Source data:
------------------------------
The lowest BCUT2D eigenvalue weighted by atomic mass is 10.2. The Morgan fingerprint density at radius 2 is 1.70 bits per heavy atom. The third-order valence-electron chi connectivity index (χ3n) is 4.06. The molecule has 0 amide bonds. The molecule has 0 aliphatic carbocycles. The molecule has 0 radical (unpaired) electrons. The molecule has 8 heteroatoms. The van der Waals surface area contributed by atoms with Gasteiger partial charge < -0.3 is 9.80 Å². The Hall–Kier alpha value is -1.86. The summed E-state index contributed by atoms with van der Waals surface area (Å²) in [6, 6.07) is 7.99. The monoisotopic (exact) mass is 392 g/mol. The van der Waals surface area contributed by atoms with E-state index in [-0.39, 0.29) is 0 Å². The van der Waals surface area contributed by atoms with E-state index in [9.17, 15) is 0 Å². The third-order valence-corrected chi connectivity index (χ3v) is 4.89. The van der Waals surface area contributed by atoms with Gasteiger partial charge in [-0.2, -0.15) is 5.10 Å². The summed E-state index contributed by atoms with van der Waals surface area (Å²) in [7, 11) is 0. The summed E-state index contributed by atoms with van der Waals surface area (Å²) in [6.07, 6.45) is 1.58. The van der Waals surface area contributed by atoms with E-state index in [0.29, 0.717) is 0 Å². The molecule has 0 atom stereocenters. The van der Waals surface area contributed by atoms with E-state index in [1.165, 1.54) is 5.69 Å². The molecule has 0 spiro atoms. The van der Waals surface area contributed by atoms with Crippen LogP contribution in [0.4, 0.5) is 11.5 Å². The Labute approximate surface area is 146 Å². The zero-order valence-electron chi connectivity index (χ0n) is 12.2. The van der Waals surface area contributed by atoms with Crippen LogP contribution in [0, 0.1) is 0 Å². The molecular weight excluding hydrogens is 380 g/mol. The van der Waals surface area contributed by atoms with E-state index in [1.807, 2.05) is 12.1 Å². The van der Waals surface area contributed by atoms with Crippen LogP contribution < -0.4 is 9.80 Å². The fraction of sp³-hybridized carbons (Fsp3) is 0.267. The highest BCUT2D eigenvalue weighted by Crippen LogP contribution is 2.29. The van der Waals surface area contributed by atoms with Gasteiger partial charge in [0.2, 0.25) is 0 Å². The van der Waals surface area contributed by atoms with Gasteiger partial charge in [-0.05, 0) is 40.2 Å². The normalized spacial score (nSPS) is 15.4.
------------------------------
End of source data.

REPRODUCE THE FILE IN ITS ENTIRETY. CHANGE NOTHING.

The lowest BCUT2D eigenvalue weighted by atomic mass is 10.2. The Morgan fingerprint density at radius 2 is 1.70 bits per heavy atom. The third-order valence-electron chi connectivity index (χ3n) is 4.06. The molecule has 0 amide bonds. The molecule has 0 aliphatic carbocycles. The molecule has 0 radical (unpaired) electrons. The molecule has 8 heteroatoms. The van der Waals surface area contributed by atoms with Gasteiger partial charge < -0.3 is 9.80 Å². The Hall–Kier alpha value is -1.86. The summed E-state index contributed by atoms with van der Waals surface area (Å²) in [6, 6.07) is 7.99. The monoisotopic (exact) mass is 392 g/mol. The van der Waals surface area contributed by atoms with E-state index in [-0.39, 0.29) is 0 Å². The van der Waals surface area contributed by atoms with E-state index in [9.17, 15) is 0 Å². The third-order valence-corrected chi connectivity index (χ3v) is 4.89. The van der Waals surface area contributed by atoms with Gasteiger partial charge in [-0.2, -0.15) is 5.10 Å². The summed E-state index contributed by atoms with van der Waals surface area (Å²) in [7, 11) is 0. The summed E-state index contributed by atoms with van der Waals surface area (Å²) in [6.07, 6.45) is 1.58. The van der Waals surface area contributed by atoms with E-state index in [0.29, 0.717) is 0 Å². The molecule has 0 atom stereocenters. The van der Waals surface area contributed by atoms with E-state index in [1.165, 1.54) is 5.69 Å². The molecule has 0 spiro atoms. The van der Waals surface area contributed by atoms with Crippen LogP contribution in [0.4, 0.5) is 11.5 Å². The Labute approximate surface area is 146 Å². The zero-order valence-electron chi connectivity index (χ0n) is 12.2. The van der Waals surface area contributed by atoms with Crippen LogP contribution in [0, 0.1) is 0 Å². The molecular weight excluding hydrogens is 380 g/mol. The van der Waals surface area contributed by atoms with E-state index in [1.807, 2.05) is 12.1 Å². The van der Waals surface area contributed by atoms with Crippen LogP contribution < -0.4 is 9.80 Å². The fraction of sp³-hybridized carbons (Fsp3) is 0.267. The highest BCUT2D eigenvalue weighted by Crippen LogP contribution is 2.29. The van der Waals surface area contributed by atoms with Gasteiger partial charge in [0.2, 0.25) is 0 Å². The van der Waals surface area contributed by atoms with Gasteiger partial charge in [-0.05, 0) is 40.2 Å². The normalized spacial score (nSPS) is 15.4.